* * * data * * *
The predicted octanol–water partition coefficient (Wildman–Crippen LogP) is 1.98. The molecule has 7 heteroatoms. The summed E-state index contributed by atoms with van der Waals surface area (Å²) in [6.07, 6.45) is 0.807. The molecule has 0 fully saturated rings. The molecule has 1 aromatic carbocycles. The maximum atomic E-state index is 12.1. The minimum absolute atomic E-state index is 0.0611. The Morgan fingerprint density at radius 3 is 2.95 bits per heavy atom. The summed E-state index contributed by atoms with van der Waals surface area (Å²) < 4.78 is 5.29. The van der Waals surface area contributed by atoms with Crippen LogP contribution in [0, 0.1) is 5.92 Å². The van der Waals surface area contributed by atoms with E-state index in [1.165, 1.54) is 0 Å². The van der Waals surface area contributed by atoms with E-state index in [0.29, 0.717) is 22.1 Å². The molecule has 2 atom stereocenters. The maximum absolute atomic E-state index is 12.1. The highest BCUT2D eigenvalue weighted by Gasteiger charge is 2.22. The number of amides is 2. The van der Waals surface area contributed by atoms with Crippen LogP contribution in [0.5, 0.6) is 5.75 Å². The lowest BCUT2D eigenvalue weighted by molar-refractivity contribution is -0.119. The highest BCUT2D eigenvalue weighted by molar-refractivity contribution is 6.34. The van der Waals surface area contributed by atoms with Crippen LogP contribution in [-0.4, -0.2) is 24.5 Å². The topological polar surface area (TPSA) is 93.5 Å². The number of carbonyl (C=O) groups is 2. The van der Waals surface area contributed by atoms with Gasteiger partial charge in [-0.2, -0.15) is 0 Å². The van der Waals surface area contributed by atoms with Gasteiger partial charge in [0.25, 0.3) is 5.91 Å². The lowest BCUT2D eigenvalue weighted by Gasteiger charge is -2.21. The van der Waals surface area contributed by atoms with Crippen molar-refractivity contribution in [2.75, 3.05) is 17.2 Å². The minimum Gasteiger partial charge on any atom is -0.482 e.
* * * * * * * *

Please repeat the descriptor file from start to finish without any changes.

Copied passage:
The predicted octanol–water partition coefficient (Wildman–Crippen LogP) is 1.98. The molecule has 7 heteroatoms. The summed E-state index contributed by atoms with van der Waals surface area (Å²) in [6.07, 6.45) is 0.807. The molecule has 0 fully saturated rings. The molecule has 1 aromatic carbocycles. The maximum atomic E-state index is 12.1. The minimum absolute atomic E-state index is 0.0611. The Morgan fingerprint density at radius 3 is 2.95 bits per heavy atom. The summed E-state index contributed by atoms with van der Waals surface area (Å²) < 4.78 is 5.29. The van der Waals surface area contributed by atoms with Crippen LogP contribution in [0, 0.1) is 5.92 Å². The van der Waals surface area contributed by atoms with E-state index in [1.165, 1.54) is 0 Å². The van der Waals surface area contributed by atoms with E-state index in [0.29, 0.717) is 22.1 Å². The molecule has 2 atom stereocenters. The maximum absolute atomic E-state index is 12.1. The highest BCUT2D eigenvalue weighted by Gasteiger charge is 2.22. The number of amides is 2. The van der Waals surface area contributed by atoms with Crippen LogP contribution in [0.5, 0.6) is 5.75 Å². The lowest BCUT2D eigenvalue weighted by molar-refractivity contribution is -0.119. The highest BCUT2D eigenvalue weighted by molar-refractivity contribution is 6.34. The van der Waals surface area contributed by atoms with Crippen LogP contribution in [-0.4, -0.2) is 24.5 Å². The topological polar surface area (TPSA) is 93.5 Å². The number of carbonyl (C=O) groups is 2. The van der Waals surface area contributed by atoms with Gasteiger partial charge in [-0.2, -0.15) is 0 Å². The van der Waals surface area contributed by atoms with Gasteiger partial charge in [0.25, 0.3) is 5.91 Å². The lowest BCUT2D eigenvalue weighted by Gasteiger charge is -2.21. The van der Waals surface area contributed by atoms with Crippen molar-refractivity contribution in [2.75, 3.05) is 17.2 Å². The minimum Gasteiger partial charge on any atom is -0.482 e.